Three years ago, the World Health Organization estimated that as many as one in four pharmaceutical drugs sold in the developing world were counterfeit.
Georgia Institute of Technology chemistry professor Pacundo Fernández contributes hardware and expertise to fighting the problem. His main focus is counterfeit pharmaceutical drugs, especially in poorer countries, where government regulation is weak. He is part of an informal group of researchers and government officials spanning Africa, Asia and the United States who have teamed up with Interpol, the international police agency, to use cutting-edge technology in tracking fake drugs that claim to treat malaria. Counterfeit malaria drugs are of particular concern because of the scale and severity of the disease - it kills more than 2,000 children a day in Africa alone - and fears that fake or substandard malaria drugs are aggravating a growing problem of drug resistance.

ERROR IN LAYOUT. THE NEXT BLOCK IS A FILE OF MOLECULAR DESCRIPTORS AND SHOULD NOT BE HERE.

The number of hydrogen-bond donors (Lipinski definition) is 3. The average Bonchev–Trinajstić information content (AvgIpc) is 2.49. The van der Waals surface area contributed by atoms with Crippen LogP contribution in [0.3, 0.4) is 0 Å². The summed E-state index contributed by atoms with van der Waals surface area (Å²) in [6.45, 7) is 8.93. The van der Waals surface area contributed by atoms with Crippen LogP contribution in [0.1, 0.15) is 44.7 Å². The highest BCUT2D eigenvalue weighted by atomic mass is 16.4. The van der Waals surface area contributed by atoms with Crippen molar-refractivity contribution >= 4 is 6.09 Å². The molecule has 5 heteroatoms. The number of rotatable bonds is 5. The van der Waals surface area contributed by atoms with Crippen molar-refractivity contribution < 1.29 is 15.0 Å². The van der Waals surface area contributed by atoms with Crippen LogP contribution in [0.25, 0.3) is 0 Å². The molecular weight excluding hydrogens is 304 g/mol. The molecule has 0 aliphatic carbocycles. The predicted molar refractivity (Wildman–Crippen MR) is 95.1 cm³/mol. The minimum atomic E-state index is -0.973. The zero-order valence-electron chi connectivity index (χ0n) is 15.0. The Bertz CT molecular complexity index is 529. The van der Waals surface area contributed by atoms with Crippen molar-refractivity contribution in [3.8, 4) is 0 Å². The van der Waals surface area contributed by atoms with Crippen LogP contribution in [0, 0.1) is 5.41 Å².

Fernández presented a paper at the SPIE Scanning Microscopy conference in Monterey, California, in May.
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